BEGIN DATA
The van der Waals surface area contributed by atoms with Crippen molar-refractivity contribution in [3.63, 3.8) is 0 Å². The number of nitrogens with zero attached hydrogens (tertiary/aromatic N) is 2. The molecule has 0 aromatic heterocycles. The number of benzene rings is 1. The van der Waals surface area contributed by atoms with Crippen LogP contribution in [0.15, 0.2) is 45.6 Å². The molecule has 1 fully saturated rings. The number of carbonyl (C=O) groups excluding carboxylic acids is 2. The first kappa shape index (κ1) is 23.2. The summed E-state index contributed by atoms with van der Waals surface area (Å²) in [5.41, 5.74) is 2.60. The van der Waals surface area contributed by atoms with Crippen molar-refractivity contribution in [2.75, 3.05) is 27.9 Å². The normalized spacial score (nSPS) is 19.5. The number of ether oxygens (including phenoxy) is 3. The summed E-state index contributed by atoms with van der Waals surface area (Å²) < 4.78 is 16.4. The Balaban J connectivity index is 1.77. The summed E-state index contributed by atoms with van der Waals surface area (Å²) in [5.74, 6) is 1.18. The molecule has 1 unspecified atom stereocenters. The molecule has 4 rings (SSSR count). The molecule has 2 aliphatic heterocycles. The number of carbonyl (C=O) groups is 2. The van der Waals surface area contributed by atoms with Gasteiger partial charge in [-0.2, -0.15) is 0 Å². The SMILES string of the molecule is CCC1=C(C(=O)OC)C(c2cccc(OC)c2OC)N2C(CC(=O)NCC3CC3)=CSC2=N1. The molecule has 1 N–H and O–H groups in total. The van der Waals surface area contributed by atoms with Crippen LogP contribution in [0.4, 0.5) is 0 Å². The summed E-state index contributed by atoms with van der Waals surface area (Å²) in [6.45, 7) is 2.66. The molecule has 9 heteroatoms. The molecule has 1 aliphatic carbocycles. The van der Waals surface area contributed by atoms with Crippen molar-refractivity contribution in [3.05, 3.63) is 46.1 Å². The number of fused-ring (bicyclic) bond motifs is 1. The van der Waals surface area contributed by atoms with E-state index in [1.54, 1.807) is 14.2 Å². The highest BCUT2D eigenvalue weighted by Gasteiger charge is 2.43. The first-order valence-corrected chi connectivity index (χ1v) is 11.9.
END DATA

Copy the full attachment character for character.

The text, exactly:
The van der Waals surface area contributed by atoms with Crippen molar-refractivity contribution in [3.63, 3.8) is 0 Å². The number of nitrogens with zero attached hydrogens (tertiary/aromatic N) is 2. The molecule has 0 aromatic heterocycles. The number of benzene rings is 1. The van der Waals surface area contributed by atoms with Crippen LogP contribution in [0.15, 0.2) is 45.6 Å². The molecule has 1 fully saturated rings. The number of carbonyl (C=O) groups excluding carboxylic acids is 2. The first kappa shape index (κ1) is 23.2. The summed E-state index contributed by atoms with van der Waals surface area (Å²) in [5.41, 5.74) is 2.60. The van der Waals surface area contributed by atoms with Crippen molar-refractivity contribution in [2.75, 3.05) is 27.9 Å². The normalized spacial score (nSPS) is 19.5. The number of ether oxygens (including phenoxy) is 3. The summed E-state index contributed by atoms with van der Waals surface area (Å²) < 4.78 is 16.4. The Balaban J connectivity index is 1.77. The summed E-state index contributed by atoms with van der Waals surface area (Å²) in [5.74, 6) is 1.18. The molecule has 1 unspecified atom stereocenters. The molecule has 4 rings (SSSR count). The molecule has 2 aliphatic heterocycles. The number of carbonyl (C=O) groups is 2. The van der Waals surface area contributed by atoms with Gasteiger partial charge in [-0.2, -0.15) is 0 Å². The SMILES string of the molecule is CCC1=C(C(=O)OC)C(c2cccc(OC)c2OC)N2C(CC(=O)NCC3CC3)=CSC2=N1. The molecule has 1 N–H and O–H groups in total. The van der Waals surface area contributed by atoms with Crippen LogP contribution in [0.4, 0.5) is 0 Å². The summed E-state index contributed by atoms with van der Waals surface area (Å²) in [6.45, 7) is 2.66. The molecule has 9 heteroatoms. The molecule has 1 aliphatic carbocycles. The van der Waals surface area contributed by atoms with Crippen molar-refractivity contribution in [3.05, 3.63) is 46.1 Å². The number of fused-ring (bicyclic) bond motifs is 1. The van der Waals surface area contributed by atoms with E-state index in [1.54, 1.807) is 14.2 Å². The highest BCUT2D eigenvalue weighted by Gasteiger charge is 2.43. The first-order valence-corrected chi connectivity index (χ1v) is 11.9.